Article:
For many people with a learning disability, harassment and abuse are part of everyday life. During June’s Learning Disability Week, Mencap launched the ‘Stand by me’ campaign to raise awareness of hate crime and put a stop to it
"If Keith didn’t have a learning disability, he would still be here today,” says Christine Oliver, whose brother Keith Philpott was tortured and murdered in his own home, in March 2005. “You don’t ever think it will turn out like this."
Christine is one of the faces of Mencap’s ‘Stand by me’ campaign and appears in a short film that launched the campaign during Learning Disability Week in June. The aim of the film - and the campaign as a whole – is to raise awareness of hate crime against people with a learning disability and find solutions to end it.
Keith was killed by two men, one of whom believed that Keith had sent sexually suggestive text messages to his sister. In recent years, horrific cases like this – and that of Fiona Pilkington, who killed herself and her severely disabled daughter Francesca Hardwick in 2007, after years of torment by local youths - have hit the headlines.
As a result, awareness of disability hate crime is rising. A recent Ipsos MORI survey for Mencap found that 48% of the public believe that people with disabilities are more likely to be targets of abusive comments or aggressive behaviour than other people. But why does this happen?
In the last 50 years, people with a learning disability have become equal citizens in law and come out of institutions to live independently within their communities. However, unfortunately, there hasn’t been a corresponding shift in attitudes.
Katharine Quarmby, campaigning journalist and author of ‘Scapegoat’ – a new book on disability hate crime – believes that ancient ideas that dehumanised disabled people are still present in our society. “People with learning difficulties and mental health problems were singled out as early as 1300 - as lunatics and idiots - and they are still targeted today,” she explains.
While, thankfully, murders are rare, research by Mencap has shown that 9 out of 10 people with a learning disability are verbally harassed or exposed to violence. Many just accept it as part of everyday life.
Keith Philpott received aggressive text messages prior to the fatal attack. But he and his family and friends assumed they were silly, rather than malicious. Other people with a learning disability experience abuse on the bus or have their bins knocked over – often by so-called friends.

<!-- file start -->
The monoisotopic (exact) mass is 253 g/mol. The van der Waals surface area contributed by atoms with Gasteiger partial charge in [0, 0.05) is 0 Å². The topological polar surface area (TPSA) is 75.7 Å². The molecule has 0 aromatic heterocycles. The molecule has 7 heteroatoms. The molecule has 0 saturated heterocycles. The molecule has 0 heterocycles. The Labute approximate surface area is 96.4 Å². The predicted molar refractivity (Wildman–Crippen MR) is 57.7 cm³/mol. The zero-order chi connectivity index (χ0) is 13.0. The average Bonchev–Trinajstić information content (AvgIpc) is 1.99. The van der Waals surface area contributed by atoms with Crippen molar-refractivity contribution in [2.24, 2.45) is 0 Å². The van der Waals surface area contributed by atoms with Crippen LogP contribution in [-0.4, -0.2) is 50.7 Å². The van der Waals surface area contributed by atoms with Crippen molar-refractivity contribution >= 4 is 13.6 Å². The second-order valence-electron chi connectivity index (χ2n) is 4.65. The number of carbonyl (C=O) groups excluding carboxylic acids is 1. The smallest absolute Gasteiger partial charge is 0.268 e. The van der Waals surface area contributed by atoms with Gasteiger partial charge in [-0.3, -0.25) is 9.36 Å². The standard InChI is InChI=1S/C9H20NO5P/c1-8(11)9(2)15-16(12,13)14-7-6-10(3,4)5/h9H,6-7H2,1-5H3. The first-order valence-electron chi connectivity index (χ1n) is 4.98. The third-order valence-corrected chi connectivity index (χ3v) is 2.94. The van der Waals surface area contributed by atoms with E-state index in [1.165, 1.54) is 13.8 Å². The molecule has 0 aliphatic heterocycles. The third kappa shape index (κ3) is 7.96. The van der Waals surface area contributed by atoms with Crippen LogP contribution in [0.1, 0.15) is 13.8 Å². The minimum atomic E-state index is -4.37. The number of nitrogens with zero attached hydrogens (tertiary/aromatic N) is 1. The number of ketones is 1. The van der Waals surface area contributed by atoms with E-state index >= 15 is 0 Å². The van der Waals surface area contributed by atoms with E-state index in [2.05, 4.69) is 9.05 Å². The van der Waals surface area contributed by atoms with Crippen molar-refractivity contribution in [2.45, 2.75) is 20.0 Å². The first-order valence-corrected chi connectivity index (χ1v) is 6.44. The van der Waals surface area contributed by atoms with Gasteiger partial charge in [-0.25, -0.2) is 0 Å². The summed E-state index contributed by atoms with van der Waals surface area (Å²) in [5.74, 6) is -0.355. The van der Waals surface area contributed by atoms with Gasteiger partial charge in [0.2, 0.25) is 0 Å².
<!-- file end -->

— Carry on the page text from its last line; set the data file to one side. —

“There is a tendency to say, ‘oh it’s just a bit of bullying’,” says Kathryn Stone, chief executive of Voice UK, which supports people with a learning disability who experience crime or abuse. “But actually, if somebody called me names in the street, or pushed me, or took things from me, I wouldn’t call that bullying, I would call that assault or theft.”
Not only do these seemingly trivial incidents gradually chip away at people’s self-confidence, in some cases – such as Keith’s – they can escalate, with tragic consequences.
A perception-based crime
There is legislation in place to prevent these types of crimes. “Section 146 of the Criminal Justice Act says that hate crime is a perception-based crime,” explains Kathryn, “so, if you believe somebody is targeting you because of their hostility towards your disability or sexuality or race, it is a hate crime.” Families, supporters and police officers can also flag up hate crime.
“But I think it’s very difficult to quantify how big a problem disability hate crime is,” says Kathryn. While numbers are starting to rise – police figures for 2009 showed a big increase in recorded disability hate crime (from 800 in 2008 to 1,402) – historically, many of these crimes have not been reported. This is partly because disabled people are desensitised to the problem, but also because many are frightened of repercussions or worried that nothing can or will be done about it.
Indeed, there is evidence to suggest that when people with a learning disability have reported hate crime, the police have not reacted effectively. “If we look at the Fiona Pilkington case, the police ignored a large part of what was going on and dismissed it as antisocial behaviour,” says Mark Gale, a campaigns and policy officer at Mencap. “They missed opportunity after opportunity to put a stop to it.”